A YOUNG Irishman left with devastating brain injuries following a brutal unprovoked attack has moved to Britain to access specialist treatment.
Shane Grogan was walking his girlfriend home in the early hours of August 5, 2012, when he was hit on the head with a brick.
The pair were just five minutes away from Shane’s home in Tuam, Co. Galway when the horrific assault took place — leaving the 25-year-old with brain injuries so severe that he is now unable to walk or talk and requires round-the-clock care.
“Shane had been to the Galway races that day and had taken the bus home as he’d had a few drinks. I met up with him and his girlfriend at the pub, but I left at around 10pm,” Shane’s father Joe Grogan told The Irish Post this week.
“I remember at around 2.30am I received a phone call. I’m a funeral director by trade, so it wasn’t unusual to receive a call at this time, but it was Shane’s number, so I thought he’d been locked out,” he added.
“Then I heard his girlfriend screaming and telling me that Shane had been attacked. We rushed to where they were and found Shane lying on the ground. I knew then it was serious.”
Over the three years that have passed since the attack, the Grogan family has tried to come to terms with the incident that has changed all of their lives forever.
And Shane — a former accounts executive for a medical manufacturing company, described as “fun loving, an avid Liverpool fan and a music festival fan” by his father — has received specialist treatment at medical centres across Ireland.
This month he arrived in Britain for a three-month stay at the Leamington Spa Rehabilitation Hospital — one of the country’s leading centres dealing with traumatic brain injuries.
Along with his mother Joan, Shane will now reside at the Warwickshire hospital for the duration of his treatment, where rehabilitation consultant Dr Derar Badwan will aim to improve his cognitive function despite his ‘minimal consciousness state’.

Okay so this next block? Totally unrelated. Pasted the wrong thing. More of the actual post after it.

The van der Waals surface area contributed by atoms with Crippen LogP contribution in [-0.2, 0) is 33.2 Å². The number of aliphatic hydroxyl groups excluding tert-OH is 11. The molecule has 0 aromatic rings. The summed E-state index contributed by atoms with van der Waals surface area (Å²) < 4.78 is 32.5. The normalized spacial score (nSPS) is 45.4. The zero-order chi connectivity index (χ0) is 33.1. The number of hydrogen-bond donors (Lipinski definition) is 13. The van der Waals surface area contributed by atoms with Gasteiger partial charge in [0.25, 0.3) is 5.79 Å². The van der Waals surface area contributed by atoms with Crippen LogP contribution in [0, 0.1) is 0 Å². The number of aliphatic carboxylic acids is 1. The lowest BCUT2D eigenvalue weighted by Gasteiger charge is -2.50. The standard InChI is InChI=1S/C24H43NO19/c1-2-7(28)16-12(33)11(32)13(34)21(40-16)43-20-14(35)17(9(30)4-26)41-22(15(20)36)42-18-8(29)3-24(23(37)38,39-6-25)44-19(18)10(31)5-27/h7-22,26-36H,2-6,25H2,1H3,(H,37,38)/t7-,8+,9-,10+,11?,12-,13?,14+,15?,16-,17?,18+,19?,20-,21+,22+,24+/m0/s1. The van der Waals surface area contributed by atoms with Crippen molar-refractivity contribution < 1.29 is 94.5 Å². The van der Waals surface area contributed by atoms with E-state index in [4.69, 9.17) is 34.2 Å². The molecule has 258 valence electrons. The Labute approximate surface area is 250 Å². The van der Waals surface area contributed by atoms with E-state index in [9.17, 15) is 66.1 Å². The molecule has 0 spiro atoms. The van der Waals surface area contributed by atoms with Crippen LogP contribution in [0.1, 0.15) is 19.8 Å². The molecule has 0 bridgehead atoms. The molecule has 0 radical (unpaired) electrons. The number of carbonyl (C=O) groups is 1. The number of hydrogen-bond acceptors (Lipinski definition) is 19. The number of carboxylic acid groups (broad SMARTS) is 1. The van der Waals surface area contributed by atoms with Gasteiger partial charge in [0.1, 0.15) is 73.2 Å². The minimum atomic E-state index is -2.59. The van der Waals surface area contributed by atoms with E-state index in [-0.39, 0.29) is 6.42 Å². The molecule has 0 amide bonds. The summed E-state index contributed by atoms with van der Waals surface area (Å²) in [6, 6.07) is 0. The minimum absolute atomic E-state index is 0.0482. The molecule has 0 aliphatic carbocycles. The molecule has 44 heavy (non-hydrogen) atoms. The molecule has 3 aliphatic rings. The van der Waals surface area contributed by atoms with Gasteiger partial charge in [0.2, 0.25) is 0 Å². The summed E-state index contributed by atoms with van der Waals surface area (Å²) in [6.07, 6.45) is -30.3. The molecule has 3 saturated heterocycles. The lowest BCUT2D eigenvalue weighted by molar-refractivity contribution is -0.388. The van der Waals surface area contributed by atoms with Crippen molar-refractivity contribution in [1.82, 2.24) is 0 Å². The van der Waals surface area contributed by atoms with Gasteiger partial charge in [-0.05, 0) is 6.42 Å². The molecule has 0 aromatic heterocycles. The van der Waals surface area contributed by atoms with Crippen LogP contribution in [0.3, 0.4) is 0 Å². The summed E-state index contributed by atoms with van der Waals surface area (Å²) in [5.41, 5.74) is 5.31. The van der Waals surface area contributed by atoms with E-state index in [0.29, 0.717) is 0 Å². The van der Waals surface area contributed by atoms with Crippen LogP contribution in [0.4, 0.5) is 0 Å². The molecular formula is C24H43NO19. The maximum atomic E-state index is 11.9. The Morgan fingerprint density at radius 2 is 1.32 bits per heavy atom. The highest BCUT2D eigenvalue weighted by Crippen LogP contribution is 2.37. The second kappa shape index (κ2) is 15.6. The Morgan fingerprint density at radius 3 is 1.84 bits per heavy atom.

And while the treatment he will receive in Britain this summer cannot guarantee an improvement in Shane’s condition, his father remains optimistic.
“There’s always a chance of recovery,” he said.
“We’ve got great faith in Leamington Spa hospital, we’re positive and hoping for a great response. We’re not expecting him to be able to walk out the door, but to get him to respond to us would be a start,” he added.
The move, and the associated costs for the family, has reignited a fundraising campaign set up to support the Grogans following the 2012 attack.
In less than two years the Care for Shane charitable trust, set up to raise money for Shane’s care, had received global support, collecting over e100,000.
Roughly 80-90 per cent of that fund will now be spent on his care in Britain, but the family also plan to use any additional funding to help build a medically-equipped unit at their Galway home, to allow Shane to receive his care at home in the future.
In 2013 19-year-old Shane Byrne, originally from Kilcarrig Avenue in Tallaght, Co Dublin, but living in Tuam at the time, pleaded guilty to reckless assault causing serious harm to Shane, and was jailed for two and a half years for the assault.
To donate to the Care for Shane campaign visit www.idonate.ie/1068_care-for-shane